My Father, George Redman Beyer, passed away last year on July 31. In honor of him, I would like to post here the words I spoke at his memorial service.
All you who knew George, whether it was for 5 minutes or fifty years, knew that he was very kind, calm, patient, slow, methodical, and very intelligent.
He loved history and could remember facts and figures with an almost photographic memory. Most of those official blue and yellow signs you see around the state of PA were written by my Dad. When I was little I couldn’t remember the name of the Pennsylvania Historical and Museum Commission, so I just told people that my Dad was a Historical Marker Maker. They gave me funny looks.
I got even stranger reactions when I told them that we were Quakers and went to Meeting instead of Church. Dad was always a man of peace. I almost never heard him criticize other people and I almost never saw him get angry.
In recent years, he had to bear with my five wild boys running around the house with nerf guns, squirt guns, and cap guns. Still he was very patient with them. He spent hour after hour after hour reading to all the grandchildren, snuggling on the sofa.
He answered question after question, read book after book. He rejoiced at the birth of every new grandchild and enjoyed them immensely.
This was an intense week for our family. Dad was sent to the emergency room on Monday with blood clots in his lungs. He stopped breathing and received CPR three times. When I saw him that evening, he was unconscious and the hospital was still trying to stabilize him. That night I prayed those deep, desperate prayers. I love it how God draws so near to me in times like these. I felt like He said to me, “This will end in death, but it is OK.” Then I saw a picture in my mind. I saw my dad as a young boy, running in the summer twilight.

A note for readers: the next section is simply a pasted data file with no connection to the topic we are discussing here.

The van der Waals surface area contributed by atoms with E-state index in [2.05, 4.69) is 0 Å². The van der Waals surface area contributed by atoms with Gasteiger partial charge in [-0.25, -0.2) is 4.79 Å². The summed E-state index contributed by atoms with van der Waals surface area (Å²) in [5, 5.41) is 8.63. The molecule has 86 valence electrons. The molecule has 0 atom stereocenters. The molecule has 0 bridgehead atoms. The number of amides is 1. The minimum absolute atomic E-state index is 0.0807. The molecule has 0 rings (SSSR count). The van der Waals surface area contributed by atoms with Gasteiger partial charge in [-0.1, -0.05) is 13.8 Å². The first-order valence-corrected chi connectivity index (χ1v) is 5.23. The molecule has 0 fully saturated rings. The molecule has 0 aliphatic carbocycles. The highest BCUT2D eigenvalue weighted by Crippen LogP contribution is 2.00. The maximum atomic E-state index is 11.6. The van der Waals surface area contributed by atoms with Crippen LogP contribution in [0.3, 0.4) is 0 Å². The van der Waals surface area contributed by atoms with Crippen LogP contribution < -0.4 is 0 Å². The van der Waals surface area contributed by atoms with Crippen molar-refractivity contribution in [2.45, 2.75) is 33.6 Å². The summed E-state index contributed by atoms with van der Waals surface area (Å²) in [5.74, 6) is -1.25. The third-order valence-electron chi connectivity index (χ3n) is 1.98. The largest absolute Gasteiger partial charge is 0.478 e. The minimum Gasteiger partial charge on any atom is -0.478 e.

On Tuesday the hospital thought they might be able to stabilize Dad and wake him up. Then we received a call that he had taken a turn for the worse, and we better get in there as soon as we could. Again I began praying in the car, and I was desperate with God. I said, “You can’t let him die if he’s not ready, if it is not his time. I haven’t done enough. I haven’t told him enough about you. I haven’t shown him enough love.” Again the sweet presence of God surrounded me and said, “It is already done. I have already done it all. All that is left is to trust me.”
So as we sat in Dad’s room watching him peacefully pass away, I again thought of him running into the arms of his Father. I heard the Father God say to him, “George, it doesn’t matter what you did or didn’t do in your lifetime. I want you! You are my reward; You are my pearl of great price.”
Mom told me in hospital that Dad had recently attended a conference at Life Center and loved the Song, “Abba” which means Daddy. (Click here to listen to the wonderful song.) We sang that song in Worship tonight. This confirmed to me that he had a longing in his heart to know God as his Daddy, and now his heart’s desire is fulfilled. He feels for the first time the full strength of the unconditional, all consuming love of the Father. Dad had loving parents and a loving family. Loving relationships are the joy of this life. But they are just the first morning rays of sunlight peaking over the horizon. Now he is standing in the brightness of noonday, and I am so happy for him!
I love how God gives us signs to explain what is happening in the unseen realm. He gave me a sign. My mom had transplanted lot of flowers from her yard to into my yard. The irises and hyacinths have been blooming for many years now, but I have never seen the resurrection lily. I just thought it had died, and I had forgotten about it. But the day after my Dad died, I looked out my window and I saw it blooming!
I love you Dad!